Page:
Ancient Monuments

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Prehistoric cairnfield and enclosure 750m west of Barnscar settlement

A Scheduled Monument in Muncaster, Cumbria

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Latitude: 54.3501 / 54°21'0"N

Longitude: -3.3472 / 3°20'49"W

OS Eastings: 312530.914071

OS Northings: 495782.951483

OS Grid: SD125957

Mapcode National: GBR 5L24.4D

Mapcode Global: WH718.KX9K

Entry Name: Prehistoric cairnfield and enclosure 750m west of Barnscar settlement

Scheduled Date: 24 November 2000

Source: Historic England

Source ID: 1019424

English Heritage Legacy ID: 32858

County: Cumbria

Civil Parish: Muncaster

Traditional County: Cumberland

Lieutenancy Area (Ceremonial County): Cumbria

Church of England Parish: Muncaster St Michael

Church of England Diocese: Carlisle


The monument includes a prehistoric cairnfield and associated enclosure
located on gently-sloping ground 750m west of Barnscar settlement. It
represents Bronze Age exploitation of this landscape and includes five short
lengths of stone bank, 49 oval-shaped clearance cairns and a small, oval-
shaped stock enclosure with an entrance on the north western side and a
slightly sunken interior. The clearance cairns measure between 1.5m to 6m long
by 1m to 5m wide and up to 1.1m high. Pollen cores taken from the sediments of
nearby Devoke Water have revealed the changing vegetational history of this
area over the last 5,000 years and show episodes of forest clearance and a
development of grassland during the prehistoric period. During one of these
episodes most trees were cut down and were soon replaced by extensive
grassland. This clearance is associated with the Bronze Age on the basis of
its similarity to a clearance episode from Seathwaite Tarn 9km to the east,
which has been scientifically dated to around 1000 BC.

The site of the monument is shown on the attached map extract.
It includes a 2 metre boundary around the archaeological features,
considered to be essential for the monument's support and preservation.

Source: Historic England

Reasons for Scheduling

The Cumbrian uplands comprise large areas of remote mountainous terrain, much
of which is largely open fellside. As a result of archaeological surveys
between 1980 and 1990 within the Lake District National Park, these fells have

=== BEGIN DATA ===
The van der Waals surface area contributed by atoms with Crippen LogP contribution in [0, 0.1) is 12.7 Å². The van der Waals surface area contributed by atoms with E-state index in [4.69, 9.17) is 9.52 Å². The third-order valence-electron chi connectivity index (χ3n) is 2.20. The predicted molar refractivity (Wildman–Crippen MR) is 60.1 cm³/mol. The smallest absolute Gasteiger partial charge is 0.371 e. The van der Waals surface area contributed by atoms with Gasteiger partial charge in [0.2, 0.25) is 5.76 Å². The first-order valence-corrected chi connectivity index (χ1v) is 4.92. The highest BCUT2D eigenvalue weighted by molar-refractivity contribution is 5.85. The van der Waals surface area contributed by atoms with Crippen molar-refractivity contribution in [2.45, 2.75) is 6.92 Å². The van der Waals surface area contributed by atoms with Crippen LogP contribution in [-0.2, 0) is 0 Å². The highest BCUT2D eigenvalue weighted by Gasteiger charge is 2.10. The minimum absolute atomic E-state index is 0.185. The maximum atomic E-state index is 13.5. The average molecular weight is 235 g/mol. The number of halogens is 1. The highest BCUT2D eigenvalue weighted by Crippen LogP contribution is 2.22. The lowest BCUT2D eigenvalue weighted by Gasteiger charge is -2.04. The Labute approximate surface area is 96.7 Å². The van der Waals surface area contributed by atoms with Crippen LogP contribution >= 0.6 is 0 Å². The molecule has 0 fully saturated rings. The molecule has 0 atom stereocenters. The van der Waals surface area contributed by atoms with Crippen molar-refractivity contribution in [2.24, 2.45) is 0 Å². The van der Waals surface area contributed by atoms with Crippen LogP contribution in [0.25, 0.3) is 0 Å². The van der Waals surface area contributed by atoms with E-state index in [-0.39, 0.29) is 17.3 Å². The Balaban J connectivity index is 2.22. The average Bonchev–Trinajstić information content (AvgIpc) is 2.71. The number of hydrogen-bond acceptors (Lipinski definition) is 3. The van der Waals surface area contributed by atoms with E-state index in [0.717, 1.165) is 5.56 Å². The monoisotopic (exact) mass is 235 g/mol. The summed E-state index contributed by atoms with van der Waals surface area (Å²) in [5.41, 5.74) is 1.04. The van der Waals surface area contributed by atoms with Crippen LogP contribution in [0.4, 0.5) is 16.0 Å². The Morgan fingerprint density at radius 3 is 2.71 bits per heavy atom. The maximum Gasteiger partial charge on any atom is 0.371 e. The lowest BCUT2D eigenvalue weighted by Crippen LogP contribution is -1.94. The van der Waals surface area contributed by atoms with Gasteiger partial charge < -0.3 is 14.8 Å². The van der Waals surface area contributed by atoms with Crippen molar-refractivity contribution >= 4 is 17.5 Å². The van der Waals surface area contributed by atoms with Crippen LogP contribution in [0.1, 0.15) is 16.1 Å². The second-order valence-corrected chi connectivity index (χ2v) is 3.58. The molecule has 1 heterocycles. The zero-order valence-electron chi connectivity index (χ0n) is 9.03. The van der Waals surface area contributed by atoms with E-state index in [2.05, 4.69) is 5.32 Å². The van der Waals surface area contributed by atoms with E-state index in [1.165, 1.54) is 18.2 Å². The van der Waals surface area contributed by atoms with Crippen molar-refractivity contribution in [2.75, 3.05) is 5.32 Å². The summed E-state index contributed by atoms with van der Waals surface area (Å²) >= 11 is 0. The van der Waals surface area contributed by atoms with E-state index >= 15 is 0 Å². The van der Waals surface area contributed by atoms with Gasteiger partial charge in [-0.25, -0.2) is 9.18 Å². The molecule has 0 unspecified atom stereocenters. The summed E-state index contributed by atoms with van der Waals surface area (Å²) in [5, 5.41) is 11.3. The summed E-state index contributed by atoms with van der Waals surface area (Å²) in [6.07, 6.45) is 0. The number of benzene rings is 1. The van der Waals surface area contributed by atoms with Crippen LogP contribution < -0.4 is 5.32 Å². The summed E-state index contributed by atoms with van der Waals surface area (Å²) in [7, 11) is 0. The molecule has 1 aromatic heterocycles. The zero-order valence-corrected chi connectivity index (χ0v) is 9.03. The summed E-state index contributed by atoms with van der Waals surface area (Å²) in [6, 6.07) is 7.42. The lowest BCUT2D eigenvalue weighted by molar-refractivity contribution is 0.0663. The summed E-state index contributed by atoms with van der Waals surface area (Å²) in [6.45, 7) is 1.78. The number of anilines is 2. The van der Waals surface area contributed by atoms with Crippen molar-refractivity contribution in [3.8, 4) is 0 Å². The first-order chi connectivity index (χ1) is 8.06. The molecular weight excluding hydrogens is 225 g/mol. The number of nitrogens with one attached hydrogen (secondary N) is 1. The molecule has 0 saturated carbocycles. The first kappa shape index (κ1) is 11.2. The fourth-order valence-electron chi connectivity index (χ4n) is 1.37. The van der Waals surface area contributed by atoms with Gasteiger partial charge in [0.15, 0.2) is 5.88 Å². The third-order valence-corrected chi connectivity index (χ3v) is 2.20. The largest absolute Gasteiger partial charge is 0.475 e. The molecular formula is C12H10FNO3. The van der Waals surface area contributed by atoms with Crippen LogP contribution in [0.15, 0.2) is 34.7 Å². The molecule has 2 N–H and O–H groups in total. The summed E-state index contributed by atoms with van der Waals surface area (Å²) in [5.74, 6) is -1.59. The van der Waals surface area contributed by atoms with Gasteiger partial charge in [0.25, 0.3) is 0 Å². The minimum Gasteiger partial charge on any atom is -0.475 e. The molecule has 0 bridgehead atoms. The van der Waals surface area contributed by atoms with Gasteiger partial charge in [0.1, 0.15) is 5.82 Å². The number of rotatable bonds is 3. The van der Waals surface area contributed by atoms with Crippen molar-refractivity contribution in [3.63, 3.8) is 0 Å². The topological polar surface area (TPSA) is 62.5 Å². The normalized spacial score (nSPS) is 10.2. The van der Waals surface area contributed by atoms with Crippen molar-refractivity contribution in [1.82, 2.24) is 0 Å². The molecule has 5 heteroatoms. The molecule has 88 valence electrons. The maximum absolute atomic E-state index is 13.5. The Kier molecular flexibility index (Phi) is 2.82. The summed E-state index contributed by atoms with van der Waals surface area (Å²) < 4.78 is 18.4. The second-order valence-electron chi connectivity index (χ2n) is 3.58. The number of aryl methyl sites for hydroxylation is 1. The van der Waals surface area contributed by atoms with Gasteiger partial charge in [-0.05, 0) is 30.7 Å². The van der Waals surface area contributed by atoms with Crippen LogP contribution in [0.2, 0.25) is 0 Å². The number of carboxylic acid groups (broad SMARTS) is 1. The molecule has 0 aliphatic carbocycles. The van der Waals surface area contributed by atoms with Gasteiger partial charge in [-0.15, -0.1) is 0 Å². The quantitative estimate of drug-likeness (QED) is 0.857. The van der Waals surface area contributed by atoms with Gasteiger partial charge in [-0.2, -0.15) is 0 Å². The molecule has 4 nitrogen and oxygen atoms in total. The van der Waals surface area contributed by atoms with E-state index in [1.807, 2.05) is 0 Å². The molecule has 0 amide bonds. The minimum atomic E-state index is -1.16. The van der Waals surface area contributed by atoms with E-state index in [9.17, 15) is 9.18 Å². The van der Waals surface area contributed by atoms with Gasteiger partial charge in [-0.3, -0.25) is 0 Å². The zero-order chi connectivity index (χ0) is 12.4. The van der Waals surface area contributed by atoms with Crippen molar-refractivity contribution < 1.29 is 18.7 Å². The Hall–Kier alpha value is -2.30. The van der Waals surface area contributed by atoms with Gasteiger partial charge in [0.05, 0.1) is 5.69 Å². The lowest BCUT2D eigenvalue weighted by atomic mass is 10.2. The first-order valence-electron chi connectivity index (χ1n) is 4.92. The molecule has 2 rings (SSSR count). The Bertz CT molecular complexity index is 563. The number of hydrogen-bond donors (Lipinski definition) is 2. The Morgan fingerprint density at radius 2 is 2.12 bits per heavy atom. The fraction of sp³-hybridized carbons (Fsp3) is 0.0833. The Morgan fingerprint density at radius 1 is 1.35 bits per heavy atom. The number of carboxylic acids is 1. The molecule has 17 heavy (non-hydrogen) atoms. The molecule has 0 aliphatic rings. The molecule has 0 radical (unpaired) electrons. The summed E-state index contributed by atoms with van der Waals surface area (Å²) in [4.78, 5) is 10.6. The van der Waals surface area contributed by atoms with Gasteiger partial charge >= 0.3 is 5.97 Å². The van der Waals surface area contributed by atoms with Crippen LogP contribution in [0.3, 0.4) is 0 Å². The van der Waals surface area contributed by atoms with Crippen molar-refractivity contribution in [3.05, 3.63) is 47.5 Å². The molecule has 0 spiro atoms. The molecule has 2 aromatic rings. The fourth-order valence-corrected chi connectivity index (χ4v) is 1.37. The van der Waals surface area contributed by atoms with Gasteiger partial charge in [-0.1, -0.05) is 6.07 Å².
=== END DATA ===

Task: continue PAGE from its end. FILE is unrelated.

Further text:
become one of the best recorded upland areas in England. On the open fells
there is sufficient well preserved and understood evidence over extensive
areas for human exploitation of these uplands from the Neolithic to the post-
medieval period. On the enclosed land and within forestry the archaeological
remains are fragmentary, but they survive sufficiently well to show that human
activity extended beyond the confines of the open fells. Bronze Age activity
accounts for the most extensive use of the area, and evidence for it includes
some of the largest and best preserved field systems and cairn fields in
England, as well as settlement sites, numerous burial monuments, stone circles
and other ceremonial remains. Taken together, their remains can provide a
detailed insight into life in the later prehistoric period. Of additional
importance is the well-preserved and often visible relationship between the
remains of earlier and later periods, since this provides an understanding of
changes in land use through time. Because of their rarity in a national
context, excellent state of preservation and inter-connections, most
prehistoric monuments on the Lake District fells will be identified as
nationally important.

Cairnfields are concentrations of cairns sited in close proximity to one
another. They often consist largely of clearance cairns, built with stone
cleared from the surrounding landsurface to improve its use for agriculture,
and on occasion their distribution pattern can be seen to define field plots.
They were constructed from the Neolithic period (from about 3400 BC) although
the majority of examples appear to be the result of field clearance which
began during the Bronze Age (2000-700 BC). The considerable longevity and
variation in the size, content and associations of cairnfields provide
important information on the development of land use and agricultural
practices. Cairnfields also retain information on the diversity of beliefs and
social organisation during the prehistoric period.
Within the upland landscape of Cumbria there are many discrete plots of land,
or enclosures, enclosed by stone walls or banks of stone and earth, most of
which date to the Bronze Age. They were constructed as stock pens or as
protected areas for crop growing. Their size and form may therefore vary
depending upon their function. Their variation in form, longevity and relation
to other monument classes provide important information on the diversity of
social organisation and farming practices amongst prehistoric communities.
The prehistoric cairnfield and enclosure 750m west of Barnscar settlement
survives reasonably well and forms part of a large area of well-preserved
prehistoric landscape extending along the fellsides of south west Cumbria. In
conjunction with a wide range of other prehistoric remains in the vicinity it
represents evidence of long term management and exploitation of this area in
prehistoric times.

Source: Historic England


Books and journals
Quartermaine, J, Barnscar Survey Catalogue, (1988)
Quartermaine, J, Barnscar Survey Catalogue, (1988)
Quartermaine, J, Leech, R H, Upland Settlement of the Lake District: Result of Recent Surveys, (1997), 32-48

Source: Historic England

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